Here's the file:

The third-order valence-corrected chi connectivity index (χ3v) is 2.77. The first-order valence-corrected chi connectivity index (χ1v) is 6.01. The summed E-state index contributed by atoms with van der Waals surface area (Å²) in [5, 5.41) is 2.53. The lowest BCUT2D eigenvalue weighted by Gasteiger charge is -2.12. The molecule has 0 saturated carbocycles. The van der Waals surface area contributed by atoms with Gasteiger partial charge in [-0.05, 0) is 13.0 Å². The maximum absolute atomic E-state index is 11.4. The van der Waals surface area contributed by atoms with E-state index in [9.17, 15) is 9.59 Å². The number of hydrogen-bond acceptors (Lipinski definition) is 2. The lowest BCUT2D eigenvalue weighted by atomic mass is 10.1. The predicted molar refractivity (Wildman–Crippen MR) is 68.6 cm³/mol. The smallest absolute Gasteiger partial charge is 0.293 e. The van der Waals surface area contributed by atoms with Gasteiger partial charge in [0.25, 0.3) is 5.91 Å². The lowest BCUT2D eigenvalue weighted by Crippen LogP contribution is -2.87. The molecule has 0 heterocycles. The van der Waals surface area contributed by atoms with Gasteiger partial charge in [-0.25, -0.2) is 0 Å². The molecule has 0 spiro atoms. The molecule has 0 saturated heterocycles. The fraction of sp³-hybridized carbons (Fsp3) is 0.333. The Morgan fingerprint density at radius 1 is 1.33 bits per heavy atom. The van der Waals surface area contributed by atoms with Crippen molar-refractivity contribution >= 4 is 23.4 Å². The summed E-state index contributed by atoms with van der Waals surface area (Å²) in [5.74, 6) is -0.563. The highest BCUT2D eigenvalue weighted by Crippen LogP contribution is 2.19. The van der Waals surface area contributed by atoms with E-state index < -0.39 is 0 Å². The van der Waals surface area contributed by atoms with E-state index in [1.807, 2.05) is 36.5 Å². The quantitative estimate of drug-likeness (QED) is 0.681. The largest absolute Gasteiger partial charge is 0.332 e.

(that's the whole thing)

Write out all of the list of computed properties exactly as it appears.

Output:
The third-order valence-corrected chi connectivity index (χ3v) is 2.77. The first-order valence-corrected chi connectivity index (χ1v) is 6.01. The summed E-state index contributed by atoms with van der Waals surface area (Å²) in [5, 5.41) is 2.53. The lowest BCUT2D eigenvalue weighted by Gasteiger charge is -2.12. The molecule has 0 saturated carbocycles. The van der Waals surface area contributed by atoms with Gasteiger partial charge in [-0.05, 0) is 13.0 Å². The maximum absolute atomic E-state index is 11.4. The van der Waals surface area contributed by atoms with E-state index in [9.17, 15) is 9.59 Å². The number of hydrogen-bond acceptors (Lipinski definition) is 2. The lowest BCUT2D eigenvalue weighted by atomic mass is 10.1. The predicted molar refractivity (Wildman–Crippen MR) is 68.6 cm³/mol. The smallest absolute Gasteiger partial charge is 0.293 e. The van der Waals surface area contributed by atoms with Gasteiger partial charge in [0.25, 0.3) is 5.91 Å². The lowest BCUT2D eigenvalue weighted by Crippen LogP contribution is -2.87. The molecule has 0 heterocycles. The van der Waals surface area contributed by atoms with Gasteiger partial charge in [-0.25, -0.2) is 0 Å². The molecule has 0 spiro atoms. The molecule has 0 saturated heterocycles. The fraction of sp³-hybridized carbons (Fsp3) is 0.333. The Morgan fingerprint density at radius 1 is 1.33 bits per heavy atom. The van der Waals surface area contributed by atoms with Crippen molar-refractivity contribution >= 4 is 23.4 Å². The summed E-state index contributed by atoms with van der Waals surface area (Å²) in [5.74, 6) is -0.563. The highest BCUT2D eigenvalue weighted by Crippen LogP contribution is 2.19. The van der Waals surface area contributed by atoms with E-state index < -0.39 is 0 Å². The van der Waals surface area contributed by atoms with E-state index in [1.807, 2.05) is 36.5 Å². The quantitative estimate of drug-likeness (QED) is 0.681. The largest absolute Gasteiger partial charge is 0.332 e.